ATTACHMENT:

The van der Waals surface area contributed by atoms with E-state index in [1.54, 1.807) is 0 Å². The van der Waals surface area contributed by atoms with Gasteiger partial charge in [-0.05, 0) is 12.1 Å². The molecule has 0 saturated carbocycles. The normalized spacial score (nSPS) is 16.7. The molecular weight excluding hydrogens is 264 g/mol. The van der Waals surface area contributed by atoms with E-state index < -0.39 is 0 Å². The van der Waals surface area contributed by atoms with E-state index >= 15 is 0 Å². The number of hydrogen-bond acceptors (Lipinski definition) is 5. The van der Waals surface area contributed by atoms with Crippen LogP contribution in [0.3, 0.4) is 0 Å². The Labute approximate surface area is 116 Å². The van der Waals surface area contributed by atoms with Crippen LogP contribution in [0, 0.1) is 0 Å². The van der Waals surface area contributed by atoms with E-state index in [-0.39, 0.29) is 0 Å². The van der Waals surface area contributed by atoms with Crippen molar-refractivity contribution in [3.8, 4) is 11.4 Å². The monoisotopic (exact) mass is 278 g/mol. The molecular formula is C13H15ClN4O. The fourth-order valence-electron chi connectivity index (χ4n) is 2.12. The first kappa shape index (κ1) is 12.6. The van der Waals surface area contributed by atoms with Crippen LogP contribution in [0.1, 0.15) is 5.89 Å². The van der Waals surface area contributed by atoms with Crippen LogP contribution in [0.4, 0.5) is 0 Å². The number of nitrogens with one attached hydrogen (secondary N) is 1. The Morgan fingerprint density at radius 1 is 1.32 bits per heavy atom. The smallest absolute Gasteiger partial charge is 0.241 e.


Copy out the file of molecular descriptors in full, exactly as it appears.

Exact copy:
The van der Waals surface area contributed by atoms with E-state index in [1.54, 1.807) is 0 Å². The van der Waals surface area contributed by atoms with Gasteiger partial charge in [-0.05, 0) is 12.1 Å². The molecule has 0 saturated carbocycles. The normalized spacial score (nSPS) is 16.7. The molecular weight excluding hydrogens is 264 g/mol. The van der Waals surface area contributed by atoms with E-state index < -0.39 is 0 Å². The van der Waals surface area contributed by atoms with E-state index >= 15 is 0 Å². The number of hydrogen-bond acceptors (Lipinski definition) is 5. The van der Waals surface area contributed by atoms with Crippen LogP contribution in [0.3, 0.4) is 0 Å². The Labute approximate surface area is 116 Å². The van der Waals surface area contributed by atoms with Crippen LogP contribution in [0, 0.1) is 0 Å². The van der Waals surface area contributed by atoms with E-state index in [-0.39, 0.29) is 0 Å². The van der Waals surface area contributed by atoms with Crippen molar-refractivity contribution in [3.8, 4) is 11.4 Å². The monoisotopic (exact) mass is 278 g/mol. The molecular formula is C13H15ClN4O. The fourth-order valence-electron chi connectivity index (χ4n) is 2.12. The first kappa shape index (κ1) is 12.6. The van der Waals surface area contributed by atoms with Crippen LogP contribution in [0.1, 0.15) is 5.89 Å². The van der Waals surface area contributed by atoms with Crippen LogP contribution in [0.4, 0.5) is 0 Å². The number of nitrogens with one attached hydrogen (secondary N) is 1. The Morgan fingerprint density at radius 1 is 1.32 bits per heavy atom. The smallest absolute Gasteiger partial charge is 0.241 e.